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Art

Below the Beltway

Group Show Examines The Suburbs' Place In The City's Visual Art World

By J. Bowers | Posted 6/27/2007

Suburbia Redefined: Intersections of Urban and Rural

At the Towson Framing Gallery through July 22

Harsh but true--downtown Towson doesn't immediately spring to mind as a local hot spot for fine art. With the exception of galleries at nearby Towson University and Goucher College, central Towson has long lacked a solid art presence beyond framers, private photography studios, and other suburban sofa-matching essentials. The Towson Arts Collective, a group dedicated to "the growth of greater Towson's art community" through student/professional artist interaction, is looking to redress Baltimore County's status as an art nonentity.

Suburbia Redefined: Intersections of Urban and Rural is the group's all-too-appropriately themed opening sally, featuring 32 artists selected by innovative photographer Connie Imboden and Baltimore Office of Promotion and the Arts' visual arts coordinator Gary Kachadourian. Hung in the Towson Framing Gallery's cool, cavernous basement, the show is a mixed bag of works both local and national, professional and amateur, abstract and representational.

Sandra Parra's oil portraits are a standout, attracting the eye with their monumental size and lush, oversaturated colors. Combining elements of 1950s pinup glamour with 21st-century suburban ennui, "Chimera #2" and "Chimera #3" depict a decidedly Baltimorean take on the girl-next-door, who is covered in tattoos, rocking a feather boa, and draped luxuriously over lawn chairs. There's an intriguing smoothness to Parra's brushwork, and the images, though clearly posed, have a candid feel. Painter Rachel Bone, whose Kozyndan-esque work was recently featured in the New American Painting spring issue, uses gouache to create rich, opaque tones reminiscent of animation cels. "Milking Time" is a delightfully bizarre image of a pigeon-toed, apron-clad housewife ministering to a flock of milk cartons. Bone is definitely an artist to watch.

Schroeder Cherry's acrylic/mixed-media on wood pieces are meant to illustrate the unique cultural challenges faced by African-Americans migrating to the suburbs. Drawing inspiration from folk art, the works feature household detritus--Mardi Gras beads, house keys, mirrors--collaged onto images of black men in suits carrying watermelons. The overall effect is surreal and perplexing, with images placed in a seemingly haphazard manner, and chunks of broken mirrors sewn together like wounds.

Leslie Hirst's tiny oil-on-wood paintings play intriguingly on the natural characteristics of unpolished, untainted wood. Drawn on cross-sections of trees and branches, Hirst's images of prefab suburban dwellings follow the grain and rings of her canvas, playing on the intersection between nature and artifice. "Neighbors" is an endless spiral of suburban homes, elegant in execution, but disturbing in its ability to evoke the homogenization of how we live.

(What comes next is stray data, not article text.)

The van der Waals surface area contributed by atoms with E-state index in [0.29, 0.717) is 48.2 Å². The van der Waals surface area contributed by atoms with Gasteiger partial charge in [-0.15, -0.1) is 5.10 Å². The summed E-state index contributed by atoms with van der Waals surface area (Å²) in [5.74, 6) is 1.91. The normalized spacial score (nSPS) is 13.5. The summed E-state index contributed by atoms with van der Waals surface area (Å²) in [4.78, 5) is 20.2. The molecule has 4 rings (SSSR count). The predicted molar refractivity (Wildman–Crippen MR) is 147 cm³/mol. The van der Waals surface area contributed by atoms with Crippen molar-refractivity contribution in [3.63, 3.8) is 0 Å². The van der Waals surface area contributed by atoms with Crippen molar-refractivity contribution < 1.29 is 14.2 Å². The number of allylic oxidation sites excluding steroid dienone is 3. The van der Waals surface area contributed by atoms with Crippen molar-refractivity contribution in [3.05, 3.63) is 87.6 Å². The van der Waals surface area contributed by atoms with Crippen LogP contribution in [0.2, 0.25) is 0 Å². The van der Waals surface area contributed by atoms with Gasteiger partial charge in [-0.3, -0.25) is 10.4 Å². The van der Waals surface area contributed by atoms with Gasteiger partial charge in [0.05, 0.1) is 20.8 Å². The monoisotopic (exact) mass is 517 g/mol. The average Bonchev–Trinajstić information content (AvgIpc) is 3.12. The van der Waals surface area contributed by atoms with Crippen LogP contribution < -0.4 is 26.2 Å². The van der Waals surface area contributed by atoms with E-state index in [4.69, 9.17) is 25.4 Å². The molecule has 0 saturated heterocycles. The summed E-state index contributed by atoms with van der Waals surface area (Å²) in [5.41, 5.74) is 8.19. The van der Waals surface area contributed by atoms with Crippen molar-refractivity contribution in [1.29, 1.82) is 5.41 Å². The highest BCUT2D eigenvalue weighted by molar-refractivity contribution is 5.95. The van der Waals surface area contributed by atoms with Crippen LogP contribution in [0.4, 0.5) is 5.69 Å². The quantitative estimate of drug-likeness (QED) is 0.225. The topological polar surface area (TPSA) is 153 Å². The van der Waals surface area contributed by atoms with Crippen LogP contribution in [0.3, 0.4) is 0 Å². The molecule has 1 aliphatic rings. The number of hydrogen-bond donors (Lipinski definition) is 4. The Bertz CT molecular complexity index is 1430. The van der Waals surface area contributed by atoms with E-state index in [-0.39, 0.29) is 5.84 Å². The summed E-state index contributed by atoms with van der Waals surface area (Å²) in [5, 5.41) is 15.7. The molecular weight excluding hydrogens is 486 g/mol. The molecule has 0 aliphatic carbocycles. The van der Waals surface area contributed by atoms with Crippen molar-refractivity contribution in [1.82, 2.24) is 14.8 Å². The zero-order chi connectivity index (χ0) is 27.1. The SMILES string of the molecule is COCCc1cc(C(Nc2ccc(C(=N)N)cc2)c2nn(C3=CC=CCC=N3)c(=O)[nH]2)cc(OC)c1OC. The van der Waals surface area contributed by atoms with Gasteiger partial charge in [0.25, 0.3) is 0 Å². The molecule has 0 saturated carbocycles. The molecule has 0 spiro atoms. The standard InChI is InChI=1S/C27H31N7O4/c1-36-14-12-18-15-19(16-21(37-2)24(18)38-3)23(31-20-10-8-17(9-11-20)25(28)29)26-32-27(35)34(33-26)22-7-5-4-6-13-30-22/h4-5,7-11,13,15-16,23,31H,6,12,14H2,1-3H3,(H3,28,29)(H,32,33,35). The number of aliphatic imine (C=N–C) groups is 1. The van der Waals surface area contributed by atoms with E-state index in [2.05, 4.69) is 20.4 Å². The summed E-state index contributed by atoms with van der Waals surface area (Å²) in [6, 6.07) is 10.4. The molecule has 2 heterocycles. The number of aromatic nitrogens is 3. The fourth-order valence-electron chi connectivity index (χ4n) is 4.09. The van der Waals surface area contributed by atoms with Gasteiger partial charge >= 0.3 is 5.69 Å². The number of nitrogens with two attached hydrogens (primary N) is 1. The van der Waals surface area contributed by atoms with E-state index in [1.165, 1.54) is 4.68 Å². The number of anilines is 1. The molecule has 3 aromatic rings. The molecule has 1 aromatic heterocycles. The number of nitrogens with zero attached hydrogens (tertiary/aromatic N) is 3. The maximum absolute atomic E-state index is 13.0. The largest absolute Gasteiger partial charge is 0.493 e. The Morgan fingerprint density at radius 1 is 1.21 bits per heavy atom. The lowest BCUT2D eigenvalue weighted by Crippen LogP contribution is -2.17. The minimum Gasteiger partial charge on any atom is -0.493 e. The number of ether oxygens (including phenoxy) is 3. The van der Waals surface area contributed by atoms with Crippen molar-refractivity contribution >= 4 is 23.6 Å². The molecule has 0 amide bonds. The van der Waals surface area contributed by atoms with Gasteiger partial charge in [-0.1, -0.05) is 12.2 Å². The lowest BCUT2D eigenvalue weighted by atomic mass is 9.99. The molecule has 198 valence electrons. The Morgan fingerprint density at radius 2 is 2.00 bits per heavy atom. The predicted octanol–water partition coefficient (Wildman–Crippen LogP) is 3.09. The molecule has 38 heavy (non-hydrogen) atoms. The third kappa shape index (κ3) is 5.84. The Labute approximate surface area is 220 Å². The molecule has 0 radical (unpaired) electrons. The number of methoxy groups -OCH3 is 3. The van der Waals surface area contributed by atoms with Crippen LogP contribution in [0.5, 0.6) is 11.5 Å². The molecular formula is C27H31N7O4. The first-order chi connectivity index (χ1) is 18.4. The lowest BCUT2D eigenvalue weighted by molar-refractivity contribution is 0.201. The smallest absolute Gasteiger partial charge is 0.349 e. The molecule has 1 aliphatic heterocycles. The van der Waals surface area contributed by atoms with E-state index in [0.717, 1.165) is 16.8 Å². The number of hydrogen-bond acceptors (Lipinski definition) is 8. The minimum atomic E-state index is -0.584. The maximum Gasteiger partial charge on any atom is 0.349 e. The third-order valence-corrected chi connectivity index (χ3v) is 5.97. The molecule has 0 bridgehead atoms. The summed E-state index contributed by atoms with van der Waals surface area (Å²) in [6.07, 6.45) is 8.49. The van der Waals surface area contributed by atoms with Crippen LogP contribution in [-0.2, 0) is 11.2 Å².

Michael Robinson's "Queer Boy Crossing" is a standout mixed-media piece, dealing with the social alienation and abuse that the artist experienced growing up homosexual in a suburban neighborhood. Shards of glass and broken tail-lights surround adolescent photographs of Robinson, and stitched letters relate haunting tales of exploitation and confusion: "climbing in and out of parked cars letting men touch me and then driving back home as if nothing has changed." The overall effect is a cutting, raw look at suburbia's tendency to shun or ignore those who deviate from the established norm.

Baltimore-based installation artist Anne Chan's "Farm" and "Towers" are disappointingly flat archival digital photographs of an installation that looks like it was probably fascinating. Chan works with business cards, slotting them together like jigsaw pieces to create architectural structures. Her actual installation would have been far more welcome than these photographs. The show consists wholly of wall-mounted pieces--a shame considering the wide expanses of floor space available in this venue.

The third room of Suburbia Redefined is largely devoted to photography that explores urban blight and decay, and works that directly reference such photography. Sara Baicich's "Riverbed Creatures" portrays a sunken wreck of a shopping cart, almost skeletal against the muddy sludge of the river. Philadelphia-based artist Mike Geno obsessively documents his urban commute to and from work, then creates charcoal drawings faithfully based on the photographs he's taken throughout the day. Though the drawings themselves are technically accomplished, the most interesting aspect of Geno's "Daily Commute" series is the creative presentation--the mats used to frame each drawing come in varying shades of gray, selected to correspond to the level of daylight present when Geno took each photograph. This strategy makes the monochromatic drawings stand out far more than they would otherwise.

The Towson Arts Collective still has a long way to go if it is truly invested in putting Towson on the local art map. While the current space is large enough to accommodate huge, thematically appropriate shows like Suburbia Redefined, and two of the gallery's rooms are nicely appointed, the largest display area has an unfortunate grandma's basement feel, and you must negotiate around various pieces of furniture and clutter to view the art. Still, if the space can maintain the quality of work seen in this show, it's on the right track.

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